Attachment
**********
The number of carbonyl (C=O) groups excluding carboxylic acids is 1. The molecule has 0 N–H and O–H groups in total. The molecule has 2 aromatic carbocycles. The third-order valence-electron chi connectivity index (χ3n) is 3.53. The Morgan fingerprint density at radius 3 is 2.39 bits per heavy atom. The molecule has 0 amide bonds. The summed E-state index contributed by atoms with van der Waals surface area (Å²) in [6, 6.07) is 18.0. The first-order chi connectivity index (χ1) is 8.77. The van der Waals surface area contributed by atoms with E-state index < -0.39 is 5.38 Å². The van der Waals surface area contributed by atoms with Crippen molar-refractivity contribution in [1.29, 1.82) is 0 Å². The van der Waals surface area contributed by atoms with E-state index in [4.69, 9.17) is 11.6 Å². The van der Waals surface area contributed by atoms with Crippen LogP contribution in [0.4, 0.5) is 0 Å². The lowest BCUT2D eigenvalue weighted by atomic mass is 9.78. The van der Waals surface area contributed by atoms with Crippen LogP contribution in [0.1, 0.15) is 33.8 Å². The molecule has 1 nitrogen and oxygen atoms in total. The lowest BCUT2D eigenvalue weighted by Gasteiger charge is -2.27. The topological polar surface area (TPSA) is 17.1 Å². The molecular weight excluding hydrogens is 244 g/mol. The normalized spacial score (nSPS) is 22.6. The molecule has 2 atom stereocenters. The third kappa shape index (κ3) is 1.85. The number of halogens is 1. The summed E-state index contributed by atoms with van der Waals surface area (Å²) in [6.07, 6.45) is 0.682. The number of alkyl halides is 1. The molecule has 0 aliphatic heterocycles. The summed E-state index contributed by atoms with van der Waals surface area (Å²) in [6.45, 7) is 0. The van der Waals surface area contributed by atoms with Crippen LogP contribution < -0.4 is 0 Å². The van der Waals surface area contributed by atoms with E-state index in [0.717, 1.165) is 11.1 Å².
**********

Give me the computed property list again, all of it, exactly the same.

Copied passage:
The number of carbonyl (C=O) groups excluding carboxylic acids is 1. The molecule has 0 N–H and O–H groups in total. The molecule has 2 aromatic carbocycles. The third-order valence-electron chi connectivity index (χ3n) is 3.53. The Morgan fingerprint density at radius 3 is 2.39 bits per heavy atom. The molecule has 0 amide bonds. The summed E-state index contributed by atoms with van der Waals surface area (Å²) in [6, 6.07) is 18.0. The first-order chi connectivity index (χ1) is 8.77. The van der Waals surface area contributed by atoms with E-state index < -0.39 is 5.38 Å². The van der Waals surface area contributed by atoms with Crippen molar-refractivity contribution in [1.29, 1.82) is 0 Å². The van der Waals surface area contributed by atoms with E-state index in [4.69, 9.17) is 11.6 Å². The van der Waals surface area contributed by atoms with Crippen LogP contribution in [0.4, 0.5) is 0 Å². The lowest BCUT2D eigenvalue weighted by atomic mass is 9.78. The van der Waals surface area contributed by atoms with Crippen LogP contribution in [0.1, 0.15) is 33.8 Å². The molecule has 1 nitrogen and oxygen atoms in total. The lowest BCUT2D eigenvalue weighted by Gasteiger charge is -2.27. The topological polar surface area (TPSA) is 17.1 Å². The molecular weight excluding hydrogens is 244 g/mol. The normalized spacial score (nSPS) is 22.6. The molecule has 2 atom stereocenters. The third kappa shape index (κ3) is 1.85. The number of halogens is 1. The summed E-state index contributed by atoms with van der Waals surface area (Å²) in [6.07, 6.45) is 0.682. The number of alkyl halides is 1. The molecule has 0 aliphatic heterocycles. The summed E-state index contributed by atoms with van der Waals surface area (Å²) in [6.45, 7) is 0. The van der Waals surface area contributed by atoms with Crippen LogP contribution < -0.4 is 0 Å². The van der Waals surface area contributed by atoms with E-state index in [0.717, 1.165) is 11.1 Å².